AMMAN (Reuters) - Pro-government candidates strengthened their hold on Jordan’s parliament after an election on Wednesday boycotted by the Muslim Brotherhood-led opposition, which said the ballot was biased against it.
State television said on Thursday that most of the 150 seats contested were won by independents, candidates with limited political agendas who rely on family and tribal allegiances rather than party backing.
The growth of tribalism as a political force in Jordan has blunted the emergence of national parties and curbed the influence of the Brotherhood - whose deputy leader said it would press on with street protests “to achieve the reforms we want.”
A U.S.-backed monarchy, the country has seen major Arab Spring-inspired demonstrations against corruption that were critical of King Abdullah, though not on the scale of those that toppled rulers in Egypt and Tunisia and led to civil wars in Libya and Syria.
The protesters have focused on reforming government and limiting King Abdullah’s powers rather than ousting him.
The Islamic Action Front, the Muslim Brotherhood’s political wing in Jordan and the country’s largest opposition party, shunned the election because it said the electoral law was designed to curb its influence.
The deputy head of the Brotherhood, Zaki Bani Rusheid, said the new parliament was no different from previous rubber-stamp assemblies packed by government loyalists.
”This assembly has the same credentials of the previous one in its weakness and lack of will in practicing its constitutional role in legislation and making governments accountable,’ Bani Rusheid told Reuters.
“The biggest absentee was the will of the people. The disappointment with the assembly will be quick and faster than people expect.”
Turnout for Wednesday’s vote was 56 percent of the country’s 2.3 million registered voters, according to officials.
Among those who retained their seats on Wednesday were elder tribal politicians Abdul Hadi al-Majli and Abdul Karim al-Dughmi - both former parliamentary speakers.
The Islamic Action Front said last year it would boycott the polls after the tribal-dominated parliament passed a electoral law that magnified the clout of native Jordanian constituencies at the expense of cities.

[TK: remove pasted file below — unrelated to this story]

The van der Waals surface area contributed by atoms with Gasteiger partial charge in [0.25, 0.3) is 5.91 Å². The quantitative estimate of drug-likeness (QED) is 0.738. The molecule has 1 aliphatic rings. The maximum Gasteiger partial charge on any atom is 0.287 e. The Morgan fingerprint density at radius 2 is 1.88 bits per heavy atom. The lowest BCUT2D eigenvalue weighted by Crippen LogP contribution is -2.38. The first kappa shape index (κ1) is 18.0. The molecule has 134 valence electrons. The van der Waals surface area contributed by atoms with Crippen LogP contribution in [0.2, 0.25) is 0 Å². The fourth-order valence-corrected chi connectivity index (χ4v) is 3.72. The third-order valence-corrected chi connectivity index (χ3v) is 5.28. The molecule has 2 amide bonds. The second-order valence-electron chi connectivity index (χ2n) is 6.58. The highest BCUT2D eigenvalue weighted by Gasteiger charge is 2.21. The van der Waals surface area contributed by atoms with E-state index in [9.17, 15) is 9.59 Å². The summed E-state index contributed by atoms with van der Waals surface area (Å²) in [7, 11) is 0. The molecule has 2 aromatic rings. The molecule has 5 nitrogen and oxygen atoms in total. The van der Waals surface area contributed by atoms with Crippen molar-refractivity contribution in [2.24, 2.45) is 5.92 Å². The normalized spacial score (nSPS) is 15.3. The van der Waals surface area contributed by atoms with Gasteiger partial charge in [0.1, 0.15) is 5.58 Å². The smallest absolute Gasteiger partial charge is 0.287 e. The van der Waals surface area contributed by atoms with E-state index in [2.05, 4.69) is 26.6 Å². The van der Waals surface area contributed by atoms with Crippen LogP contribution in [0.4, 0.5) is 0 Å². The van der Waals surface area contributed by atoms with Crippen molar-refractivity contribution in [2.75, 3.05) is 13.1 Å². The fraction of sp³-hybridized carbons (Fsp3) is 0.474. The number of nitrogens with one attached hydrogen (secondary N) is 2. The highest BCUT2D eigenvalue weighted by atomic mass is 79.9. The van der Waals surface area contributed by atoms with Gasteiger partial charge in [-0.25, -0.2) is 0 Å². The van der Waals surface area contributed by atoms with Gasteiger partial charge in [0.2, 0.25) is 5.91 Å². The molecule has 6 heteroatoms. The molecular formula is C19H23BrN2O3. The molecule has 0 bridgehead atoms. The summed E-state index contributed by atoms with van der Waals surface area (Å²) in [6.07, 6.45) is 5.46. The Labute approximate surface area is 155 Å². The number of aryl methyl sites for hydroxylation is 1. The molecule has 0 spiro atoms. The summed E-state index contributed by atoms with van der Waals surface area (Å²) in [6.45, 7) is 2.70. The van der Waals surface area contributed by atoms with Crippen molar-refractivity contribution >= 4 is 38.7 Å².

Urban areas are home to many citizens of Palestinian origin and which tend to be Islamist strongholds.
The Islamists say only a fraction of Jordan’s eligible voters cast their ballots and that another 2.4 million eligible voters did not register to vote on Wednesday in Jordan’s first parliamentary election since the Arab uprisings.
Islamists draw more support in the densely populated cities, where most of the country’s 7 million population live, and voting is more along political and ideological lines.
In the major cities, including the capital, all strongholds of the country’s most organized political grouping, turnout figures averaged around 40 percent. In sparsely populated rural and Bedouin areas it was more than 70 percent.
Officials say the elections were a milestone in democratic reforms espoused by King Abdullah and that the opposition had misjudged the popular mood, saying many voters had shunned the opposition’s boycott call.
They also dismiss talk the new assembly will give an easy ride to any government and say there were many voices of dissent among those elected while fraud-free elections had restored parliament’s credibility in the public perception.
“The results show we have gone a long way in creating confidence in the electoral process,” said Abdulillah al-Khatib, the head of the electoral commission that oversaw the polls.
King Abdullah will for the first time consult the new parliament when he picks a government as part of constitutional changes devolving his prerogatives to parliament which critics said had been sidelined. The monarch appoints prime ministers.
Prime Minister Abdullah Ensour’s imminent resignation would be followed by the monarch asking him to stay on as caretaker premier until a new government is chosen after the new assembly convenes in mid-February.
Reporting by Suleiman Al-Khalidi; Editing by Jon Boyle, John Stonestreet